Working for Sweet Cherry as an Editorial Assistant has been a great learning experience. I find myself completing a variety of tasks on a daily basis: I read manuscript submissions, have a role in different stages of the editing process, attend book launches and update the publishing schedule, to name but a few. I frequently discuss the editorial approach with Cecilia so we can be well-coordinated and consistent with our projects. I also work with Elena in production to check over texts before they are sent to print.
Throughout my time at university I was determined to get a First. I didn’t know what career I wanted but I would have that First. I still took part in extracurricular activities though, but because I enjoyed doing them, not to fill my CV. You have to have an interest in what you’re spending your time on. Some of these included writing for the student newspaper, being an international student buddy, and completing an optional module in Mandarin. During my studies I was a regular competitor in university swimming competitions. In case you’re interested, I still got my First and I even got an MA. The important things to remember are time management and not to overload yourself. Recognise your limits and don’t go over them. There’s no point in working four jobs to gain experience if you’re so burned out by the end of it you can’t do your university work, or you end up sleeping for days.
Never forget that with an arts degree, you can do anything; you just need to know how to sell it. Focus on your transferable skills and knowledge, and try not to limit yourself because of what you studied. I still get people asking me if I’m going to be a history teacher. I have no intention of going down that road, (though I have, of course, the greatest respect for those who do) but it’s often the only thing people assume you can do with a History degree.
After my MA I still wasn’t sure what to do, so I won a place on a scholarship programme with the British Council, allowing me to go to China to learn Mandarin. This enabled me to boost my CV and my language skills, both of which are essential when job hunting. Plus, I got to go and live in China, almost for free, which was amazing! Foreign travel or study isn’t essential, but it does signal to an employer your willingness to expand your horizons and learn from other countries’ ways of doing things.
Looking for work is a job in itself and the only way to achieve your goals is determination. When I came back to the UK I worked in McDonald’s for 18 months so I could build up work experience. In those 18 months I learned so much, both about myself and about other people. It makes you look at work with a completely different outlook when you know you need that job or you can’t pay rent. Never think that you’re above something, or that it isn’t valuable. All work experience is good experience. People said to me repeatedly, ‘it’s easier to find a job when you have a job’, and they’re right, even if you are sick of hearing it. Proving you can be responsible, turn up for work on time and follow instructions from your superiors is actually quite important, even if all it feels like you’re doing is selling people hamburgers and destroying your brain cells. Don’t get me wrong, it was not smooth sailing, and I had days where I questioned my life choices, but just remember, you’re not alone.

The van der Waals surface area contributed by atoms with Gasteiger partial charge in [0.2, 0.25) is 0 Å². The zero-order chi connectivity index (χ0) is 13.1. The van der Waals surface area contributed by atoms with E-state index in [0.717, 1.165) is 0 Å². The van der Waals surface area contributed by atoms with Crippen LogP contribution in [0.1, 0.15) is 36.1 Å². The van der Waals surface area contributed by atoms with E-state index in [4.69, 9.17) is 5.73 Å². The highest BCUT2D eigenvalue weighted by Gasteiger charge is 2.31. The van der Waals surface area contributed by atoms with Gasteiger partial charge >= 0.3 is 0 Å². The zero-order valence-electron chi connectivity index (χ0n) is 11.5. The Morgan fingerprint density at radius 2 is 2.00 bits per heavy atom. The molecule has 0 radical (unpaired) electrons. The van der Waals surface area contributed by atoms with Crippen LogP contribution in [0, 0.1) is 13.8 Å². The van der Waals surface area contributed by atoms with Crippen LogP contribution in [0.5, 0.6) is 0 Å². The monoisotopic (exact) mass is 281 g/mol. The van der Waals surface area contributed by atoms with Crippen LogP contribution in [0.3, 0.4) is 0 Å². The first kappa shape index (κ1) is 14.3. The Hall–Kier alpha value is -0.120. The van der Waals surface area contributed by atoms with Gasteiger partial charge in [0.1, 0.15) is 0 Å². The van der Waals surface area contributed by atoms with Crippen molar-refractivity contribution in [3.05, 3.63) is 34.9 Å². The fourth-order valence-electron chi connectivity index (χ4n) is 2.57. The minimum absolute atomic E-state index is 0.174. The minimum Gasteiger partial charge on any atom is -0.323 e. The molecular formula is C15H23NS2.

In my free time, I volunteered anywhere and everywhere, constantly looking for opportunities to further my skill set. I made contacts through this with people who gave me enormous support in my search for a job. Two of the most valuable places I volunteered at were the council and with my local paper, working as an editor. I also continued learning Mandarin in evening classes, mostly because I enjoy it. It’s important to have some downtime. I appreciate that learning Mandarin might not be everyone’s idea of downtime, but the idea behind it is: have a break!
You absolutely need to prove to your potential employer that you are proactive and determined. Take part in a wide variety of activities to show that you can successfully achieve different goals. I think for me, as someone who wasn’t totally certain about their future career, keeping my options open was essential. A good friend of mine told me that a study proved women will only apply for a job if she can tick off 90% of the person specification. A man will apply if he can tick 60%. It’s all about how you sell yourself. Take that 60% and prove that you are special, that you are worth taking on, that you will contribute something to the team.
I probably found cover letters the hardest part of job applications, because they can’t be too long but you want to show off how much you can do. They’re not impossible though. Be concise. Go through the list and make sure you give an example of how you meet every single essential requirement. If there’s room, go through the desirables. Make sure your letter makes sense and is easy to read. Always ask someone else to read it. Employers receive hundreds of these things, if you can’t write well they aren’t going to read it.
My final piece of advice of how to get a job in publishing is: be patient. There are dark days ahead of you, but push through and keep trying. There’s no shame in rejection, but learn from it and move on. After interviews, I used to take time out to relax and the next day I would sit down and think about how it went. I found I had so much adrenaline going through my system that that worked best for me. But everyone works differently. Which leads me on to my final, final piece of advice: you do you.
Good luck, and don’t fluff it up.